Technically, the landlord is responsible for the chiller charges as they are paid even when the unit is vacant
If you live in Dubai, chances are you have come across the ambiguous term “chiller” when scrolling down property listings. And if you are someone who is well aware of the chiller fee, chances are you have had a stand-off with your landlord regarding the sizable bill you receive each month. So, what is the chiller fee? And should you be paying it?
District cooling, or chiller, refers to the centralized production and distribution of cooling energy. To summarise the concept: chilled water is delivered via an underground, insulated pipeline to residential buildings to cool the indoor air of the buildings within a particular district. The units in each building use the “chilled” water to lower the temperature of the air passing through the building’s air conditioning system.
As stated by Empower, one of the main chiller service providers in Dubai, the monthly chiller fee is broken down into three categories:
1. Consumption Charge: According to meter reading, as and when you use the district cooling Service, the meter will run and this is charged at Dhs 0.568 fils per RT (refrigeration ton) per hour.
2. Demand Charge: A recurring annual charge, levied by cooling service providers, of AED 750 per RT/year, billed and paid quarterly in advance (unchangeable).
3. Fuel Surcharges: Due to the steady increase in global fuel prices, a fuel surcharge will be included in the bill. DEWA will calculate this charge on a transparent basis and it will be passed on by Empower to customers in monthly district cooling bills.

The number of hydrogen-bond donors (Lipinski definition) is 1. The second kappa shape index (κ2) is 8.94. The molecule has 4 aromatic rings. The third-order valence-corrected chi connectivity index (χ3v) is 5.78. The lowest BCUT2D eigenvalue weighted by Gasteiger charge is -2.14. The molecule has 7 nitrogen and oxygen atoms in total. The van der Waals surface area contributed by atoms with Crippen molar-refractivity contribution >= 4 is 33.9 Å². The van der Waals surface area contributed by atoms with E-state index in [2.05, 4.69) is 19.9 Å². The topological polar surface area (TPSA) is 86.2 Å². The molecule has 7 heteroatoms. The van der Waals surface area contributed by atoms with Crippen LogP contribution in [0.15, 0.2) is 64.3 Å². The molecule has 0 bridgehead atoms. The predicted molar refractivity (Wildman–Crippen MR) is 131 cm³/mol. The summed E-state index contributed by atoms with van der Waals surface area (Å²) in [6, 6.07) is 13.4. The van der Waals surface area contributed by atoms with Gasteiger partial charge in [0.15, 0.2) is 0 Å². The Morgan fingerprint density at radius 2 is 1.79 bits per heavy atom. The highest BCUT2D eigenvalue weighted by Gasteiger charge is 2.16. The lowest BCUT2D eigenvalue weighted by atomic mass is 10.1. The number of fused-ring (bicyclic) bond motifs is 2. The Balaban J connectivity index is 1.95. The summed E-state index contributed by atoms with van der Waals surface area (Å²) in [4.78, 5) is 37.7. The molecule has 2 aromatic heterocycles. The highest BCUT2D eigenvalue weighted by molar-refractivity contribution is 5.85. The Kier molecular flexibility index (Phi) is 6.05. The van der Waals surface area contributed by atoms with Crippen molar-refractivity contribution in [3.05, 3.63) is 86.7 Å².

Who should be paying the chiller charges?
Technically, the landlord is responsible for the chiller charges as they are paid even when the unit is vacant. However, in reality, this is not the case as some landlords refuse to pay the chiller fee, especially in buildings where individual chiller meters have been set and residents receive their own monthly bills.
In 2012, Interim Owners Associations (IOA) demanded buildings with district cooling services to install separate chiller meters in each individual unit. This helped residents because before this decision, they used to pay for the chiller fee based on the unit’s area, regardless of their usage of air conditioning.
Are landlords required to include chiller fees in the rent?
Landlords and building owners are legally required to include the chiller fees in the total rent, as the law states that they are responsible for service and maintenance charges of district cooling. However, some landlords offer to let you pay the chiller fee and in turn lower the annual rent.
If you choose to pay the chiller fee in the hope of paying less rent, you should carefully calculate your monthly usage, the size of your unit and the district cooling company your building employs. If the cost is still less than 4000-5000 AED a year, then go for it! If not, you might be better off paying a little more rent for peace of mind.
Before signing a contract with your landlord, make sure you both have a written agreement of who’s paying for what.
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